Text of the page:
If this post comes off as a rant against a brand I will have missed the mark. I am using a recent experience with Stuart Weitzman to highlight a bigger point.
Last week I had a pair of the brand’s shoes comically and awkwardly disintegrate on my feet during a long day of meetings. I wrote a post about it and did not name the brand. I did not think it was relevant. The shoes were old. Although it was a dramatic “footwear fail,” I figure these things do happen. Further, my co-founder Joanne used to run product development for the $380M Keds brand and she told me the shoes were possibly an early use of a new material, so they likely were not cured correctly. As a product designer, I kind of cheered Stuart Weitzman for taking the risk.
Whatever. I just shared the crazy shoe experience because it was bizarre.
But then I Tweeted my post to Stuart Weitzman, figuring we’d have a little fun banter. Here is my Tweet:
I waited a day. The Tweet went unanswered. I found my good humor waning. So I gave them another chance:
Now two days after this Tweet, the silence is becoming deafening. Expecially because Stuart Weitzman is Tweeting A STEADY STREAM OF INANITIES. But look at how this Twitter profile is set up:
“The official twitter?” “Global press office?” An intern at Daily Grommet would know better than to set up a corporate Twitter account that way. But Stuart Weitzman looks like “those people” with blue Tintin silhouettes on Facebook, whom we affectionately indulge because they are our Luddite friends who have not learned to upload a photo. This is not the best image for a contemporary fashion brand, however.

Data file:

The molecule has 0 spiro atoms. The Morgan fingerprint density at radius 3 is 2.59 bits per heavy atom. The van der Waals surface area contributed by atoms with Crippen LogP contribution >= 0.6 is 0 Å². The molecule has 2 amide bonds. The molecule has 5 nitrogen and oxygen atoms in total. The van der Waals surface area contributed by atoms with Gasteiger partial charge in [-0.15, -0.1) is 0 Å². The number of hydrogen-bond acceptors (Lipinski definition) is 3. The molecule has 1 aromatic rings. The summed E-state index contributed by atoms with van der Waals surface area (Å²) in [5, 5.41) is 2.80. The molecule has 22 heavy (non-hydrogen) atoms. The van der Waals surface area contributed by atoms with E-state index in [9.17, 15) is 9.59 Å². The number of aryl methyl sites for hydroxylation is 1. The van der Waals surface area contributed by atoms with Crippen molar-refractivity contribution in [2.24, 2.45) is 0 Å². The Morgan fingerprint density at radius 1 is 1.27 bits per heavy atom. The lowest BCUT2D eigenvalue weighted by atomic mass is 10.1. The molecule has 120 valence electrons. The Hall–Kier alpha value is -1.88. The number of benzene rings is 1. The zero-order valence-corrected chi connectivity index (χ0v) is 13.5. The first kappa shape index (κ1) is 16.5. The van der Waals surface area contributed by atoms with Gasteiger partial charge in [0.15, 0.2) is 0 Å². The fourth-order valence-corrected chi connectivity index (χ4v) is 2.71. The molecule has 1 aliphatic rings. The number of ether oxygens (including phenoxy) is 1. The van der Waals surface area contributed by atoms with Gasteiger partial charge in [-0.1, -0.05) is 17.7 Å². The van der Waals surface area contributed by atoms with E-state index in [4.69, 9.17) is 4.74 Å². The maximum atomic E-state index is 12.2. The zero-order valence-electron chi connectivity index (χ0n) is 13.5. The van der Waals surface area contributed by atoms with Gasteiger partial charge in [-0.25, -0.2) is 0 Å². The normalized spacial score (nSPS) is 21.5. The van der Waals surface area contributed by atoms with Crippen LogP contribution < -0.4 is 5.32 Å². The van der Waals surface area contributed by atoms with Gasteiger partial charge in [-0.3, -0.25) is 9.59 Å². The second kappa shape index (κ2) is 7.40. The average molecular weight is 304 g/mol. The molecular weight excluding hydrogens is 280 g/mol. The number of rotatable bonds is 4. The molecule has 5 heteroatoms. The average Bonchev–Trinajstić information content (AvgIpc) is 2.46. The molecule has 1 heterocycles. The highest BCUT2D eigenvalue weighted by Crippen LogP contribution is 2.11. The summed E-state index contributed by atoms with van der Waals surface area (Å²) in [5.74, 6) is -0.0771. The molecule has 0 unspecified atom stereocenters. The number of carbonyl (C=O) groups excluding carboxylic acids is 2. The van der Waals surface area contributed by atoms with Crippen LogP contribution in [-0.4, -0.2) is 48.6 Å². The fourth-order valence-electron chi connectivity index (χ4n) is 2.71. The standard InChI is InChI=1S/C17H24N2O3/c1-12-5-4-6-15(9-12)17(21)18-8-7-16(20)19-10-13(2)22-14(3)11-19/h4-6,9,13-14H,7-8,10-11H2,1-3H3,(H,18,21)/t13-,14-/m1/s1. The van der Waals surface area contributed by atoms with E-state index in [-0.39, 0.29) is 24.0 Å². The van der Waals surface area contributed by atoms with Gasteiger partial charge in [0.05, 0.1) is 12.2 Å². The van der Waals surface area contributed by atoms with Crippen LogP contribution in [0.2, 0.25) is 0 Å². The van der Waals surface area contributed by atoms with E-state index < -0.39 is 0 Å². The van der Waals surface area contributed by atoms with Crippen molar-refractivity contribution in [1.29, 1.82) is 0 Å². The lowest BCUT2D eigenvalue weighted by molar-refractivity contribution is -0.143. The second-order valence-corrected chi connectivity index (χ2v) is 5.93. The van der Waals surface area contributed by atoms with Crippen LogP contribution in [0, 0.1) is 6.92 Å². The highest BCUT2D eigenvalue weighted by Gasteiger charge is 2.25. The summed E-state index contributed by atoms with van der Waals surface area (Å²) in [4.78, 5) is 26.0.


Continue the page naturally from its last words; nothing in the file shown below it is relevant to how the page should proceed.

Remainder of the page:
But this is not a rant. Stuart Weitzman is at least showing up at Twitter, and they will find their way. Their 13,000 followers will expect that.
The fact that I am having this ridiculously annoyed reaction at their silence is the real news. It is admittedly a bit insane, but many of us expect every company to respond nearly instantaneously, no matter our choice of medium: Phone, email, Twitter, Pinterest, Facebook, blog comments, product reviews. This shift is dramatic and fairly recent.
The dirty secret of social media is that it is incredibly laborious. But worth it.
I saw this first-hand when I did direct customer service at Daily Grommet in December for two weeks. We got in over our heads with growth, and it was “all hands on deck” to help our ops team make sure customers were happy. But we were choking on the volume and did not perform perfectly.
Here was the predictable pattern. If we did not answer a phone call, a customer email on the same topic immediately appeared. (Which immediately doubled our work load and further buried us.) If that email was not answered quickly, a second, more impatient one, appeared. And our customers were right. They deserved very prompt responses. They were making holiday gift purchases and they had to be perfect.
I learned more in those two weeks than in the prior two months. So maybe I am a tad bit sensitive about Stuart Weitzman’s silence, working on the assumption that they have a heck of a lot more bandwidth than Daily Grommet. Our team starts collectively twitching if a Tweet or site comment goes unanswered for an hour. Maybe we are crazy. But our customers seem to love that brand of crazy.
It’s not hard to understand. Connecting with a human being in a distant company is satisfying. It can turn a bad situation into a great one. But being simply ignored is aggravating.
In the old days you would not let your customers ring through to an answering machine at your business if you could help it. It was rude and unprofessional. Not responding to modern media is pretty much the same thing.